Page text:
5/28/2005:

Intermediate Word:  burgess (a) solicitor concerned with criminal cases  (b) citizen of an English burough  (c) judge's robe  (d) license bureau
Difficult Word:
  bailie  (b) Scottish alderman  (b) prison  (c) court  (d) castle courtyard

Go-ahead for fusion reactor work  - BBC  Seven international parties involved in an experimental nuclear fusion reactor project have initialled a 10bn-euro (6.8bn) agreement on the plan. The International Thermonuclear Experimental Reactor (Iter) will be the most expensive joint scientific project after the International Space Station. Wednesday's agreement in Brussels gives the go-ahead for practical work on the project to start. The seven-party consortium, which includes the European Union, the US, Japan, China, Russia and others, agreed last year to build Iter in Cadarache, in the southern French region of Provence.     
'Fifty planets' could have life  - BBC  Astronomers estimate about half the planetary systems so far discovered in our galaxy could contain Earth-like worlds. And they say that space telescopes will be capable of observing these planets and investigating them to see if they support life in about 15 years' time. Scientists have recently discovered more than 100 stars other than our Sun with planets circling about them. Planets more like the Earth should, in theory, exist. But they are too small to be seen using current technology. There are perhaps 50 or so of these small, nearby, rocky bodies on which there is liquid water and possibly life.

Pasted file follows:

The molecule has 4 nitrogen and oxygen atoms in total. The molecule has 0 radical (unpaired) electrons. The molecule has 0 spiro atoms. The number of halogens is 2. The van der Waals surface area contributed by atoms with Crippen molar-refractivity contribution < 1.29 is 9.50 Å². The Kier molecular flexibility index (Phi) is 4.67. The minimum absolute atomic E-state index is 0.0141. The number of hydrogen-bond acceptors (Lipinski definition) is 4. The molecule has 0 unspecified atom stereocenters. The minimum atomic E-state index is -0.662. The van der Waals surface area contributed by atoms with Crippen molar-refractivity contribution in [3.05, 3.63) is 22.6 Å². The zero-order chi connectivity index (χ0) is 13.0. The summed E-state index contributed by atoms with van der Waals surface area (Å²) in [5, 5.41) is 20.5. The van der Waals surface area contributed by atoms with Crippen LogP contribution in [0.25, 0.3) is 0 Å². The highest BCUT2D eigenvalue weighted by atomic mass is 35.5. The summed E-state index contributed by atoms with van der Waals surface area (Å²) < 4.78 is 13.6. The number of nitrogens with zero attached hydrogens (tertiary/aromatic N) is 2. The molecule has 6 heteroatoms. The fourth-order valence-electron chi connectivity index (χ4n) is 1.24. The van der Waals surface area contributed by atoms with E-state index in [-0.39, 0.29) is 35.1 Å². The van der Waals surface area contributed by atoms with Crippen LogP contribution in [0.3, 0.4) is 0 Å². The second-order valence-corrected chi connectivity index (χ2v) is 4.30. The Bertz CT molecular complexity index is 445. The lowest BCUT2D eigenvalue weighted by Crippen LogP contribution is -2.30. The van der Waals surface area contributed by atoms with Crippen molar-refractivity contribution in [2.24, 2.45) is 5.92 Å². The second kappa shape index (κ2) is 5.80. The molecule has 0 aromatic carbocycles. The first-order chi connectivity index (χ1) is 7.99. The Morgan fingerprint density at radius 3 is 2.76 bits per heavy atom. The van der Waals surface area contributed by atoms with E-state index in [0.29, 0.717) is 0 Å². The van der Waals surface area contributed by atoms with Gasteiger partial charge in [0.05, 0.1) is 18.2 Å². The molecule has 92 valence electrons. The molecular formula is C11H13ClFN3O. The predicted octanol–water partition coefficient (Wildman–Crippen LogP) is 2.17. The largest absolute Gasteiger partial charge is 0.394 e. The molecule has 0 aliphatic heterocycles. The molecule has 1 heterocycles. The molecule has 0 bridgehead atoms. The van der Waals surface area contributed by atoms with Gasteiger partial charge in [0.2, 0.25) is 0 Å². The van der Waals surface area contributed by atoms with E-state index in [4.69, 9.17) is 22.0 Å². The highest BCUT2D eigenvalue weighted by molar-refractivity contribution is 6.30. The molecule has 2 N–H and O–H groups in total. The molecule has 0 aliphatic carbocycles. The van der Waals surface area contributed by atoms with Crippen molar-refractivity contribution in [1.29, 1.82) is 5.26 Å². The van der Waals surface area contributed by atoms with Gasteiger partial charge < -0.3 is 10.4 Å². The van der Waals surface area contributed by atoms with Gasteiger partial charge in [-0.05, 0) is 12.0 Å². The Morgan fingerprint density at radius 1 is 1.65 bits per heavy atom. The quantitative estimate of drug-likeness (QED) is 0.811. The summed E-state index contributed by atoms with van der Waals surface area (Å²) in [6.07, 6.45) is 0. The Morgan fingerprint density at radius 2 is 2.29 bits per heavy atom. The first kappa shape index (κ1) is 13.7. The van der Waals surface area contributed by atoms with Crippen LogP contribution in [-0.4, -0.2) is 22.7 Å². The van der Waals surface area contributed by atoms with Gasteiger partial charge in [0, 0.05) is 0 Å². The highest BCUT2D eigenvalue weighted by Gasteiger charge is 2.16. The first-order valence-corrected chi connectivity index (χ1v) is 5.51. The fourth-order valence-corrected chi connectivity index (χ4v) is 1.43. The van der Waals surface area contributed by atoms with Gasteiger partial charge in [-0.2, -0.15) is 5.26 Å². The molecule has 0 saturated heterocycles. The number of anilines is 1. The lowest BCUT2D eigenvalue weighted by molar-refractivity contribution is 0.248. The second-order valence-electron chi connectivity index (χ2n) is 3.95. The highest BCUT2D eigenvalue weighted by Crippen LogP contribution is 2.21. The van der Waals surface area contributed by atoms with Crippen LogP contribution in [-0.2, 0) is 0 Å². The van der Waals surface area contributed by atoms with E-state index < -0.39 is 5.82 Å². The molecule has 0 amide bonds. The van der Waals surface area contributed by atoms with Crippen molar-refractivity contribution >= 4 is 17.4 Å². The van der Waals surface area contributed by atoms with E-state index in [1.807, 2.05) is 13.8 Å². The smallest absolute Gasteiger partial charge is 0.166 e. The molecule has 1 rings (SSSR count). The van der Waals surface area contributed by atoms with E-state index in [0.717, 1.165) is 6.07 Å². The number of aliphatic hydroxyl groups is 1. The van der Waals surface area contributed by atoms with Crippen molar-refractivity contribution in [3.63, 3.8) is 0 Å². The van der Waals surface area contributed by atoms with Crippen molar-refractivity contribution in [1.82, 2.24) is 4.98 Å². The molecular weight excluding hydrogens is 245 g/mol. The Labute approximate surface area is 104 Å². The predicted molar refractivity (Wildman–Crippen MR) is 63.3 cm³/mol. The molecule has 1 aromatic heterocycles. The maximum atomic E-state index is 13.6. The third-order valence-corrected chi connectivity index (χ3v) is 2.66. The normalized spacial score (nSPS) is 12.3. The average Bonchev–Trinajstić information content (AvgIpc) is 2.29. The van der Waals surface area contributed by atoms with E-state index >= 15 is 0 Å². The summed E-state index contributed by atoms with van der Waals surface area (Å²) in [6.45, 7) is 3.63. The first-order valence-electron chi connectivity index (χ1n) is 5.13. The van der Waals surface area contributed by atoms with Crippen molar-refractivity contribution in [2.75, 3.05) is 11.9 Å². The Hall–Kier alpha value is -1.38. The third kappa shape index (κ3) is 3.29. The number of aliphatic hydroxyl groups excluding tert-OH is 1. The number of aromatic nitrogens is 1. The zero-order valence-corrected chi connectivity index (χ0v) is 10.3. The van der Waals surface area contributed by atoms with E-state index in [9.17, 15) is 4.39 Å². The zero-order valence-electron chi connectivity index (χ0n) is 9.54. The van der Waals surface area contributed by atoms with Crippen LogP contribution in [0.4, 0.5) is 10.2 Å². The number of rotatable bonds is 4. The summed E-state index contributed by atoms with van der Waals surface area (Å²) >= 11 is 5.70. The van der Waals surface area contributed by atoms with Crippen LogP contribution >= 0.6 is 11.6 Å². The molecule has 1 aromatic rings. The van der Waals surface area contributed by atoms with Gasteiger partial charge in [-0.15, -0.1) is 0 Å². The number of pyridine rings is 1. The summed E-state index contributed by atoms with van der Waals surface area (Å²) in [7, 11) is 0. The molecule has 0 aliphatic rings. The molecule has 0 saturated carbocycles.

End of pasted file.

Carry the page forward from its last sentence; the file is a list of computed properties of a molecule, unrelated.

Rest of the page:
Holiday makers in sea, AP

Smart sites to power semantic web  - BBC  Left: The semantic web may make it easier to find the perfect holiday. Much of the talk at the 2006 World Wide Web conference has been about the technologies behind the so-called "semantic web". Phrases like "increased intelligence", "next generation" and "bringing meaning to the web" are being bandied around by researchers, exhibitors and delegates alike. But like many big ideas behind the hype and evangelising finding a concise definition of what the semantic web is and what it will do is more difficult. According to Professor Wendy Hall, head of a research team at the University of Southampton looking into the semantic web, part of the problem is that the term means so many things to different people. However, she believes it can be summed up as "creating a web that can be interpreted by machines". The idea was articulated in an article in Scientific American five years ago by web creator Tim Berners-Lee, Professor Jim Hendler of the University of Maryland, and Professor Ora Lassila of phone giant Nokia. It was their idea to try to start to make sense of the tangle of data on the World Wide Web. Until now, almost all of the information on webpages is produced by humans for humans.
    The next step is even more intelligent...




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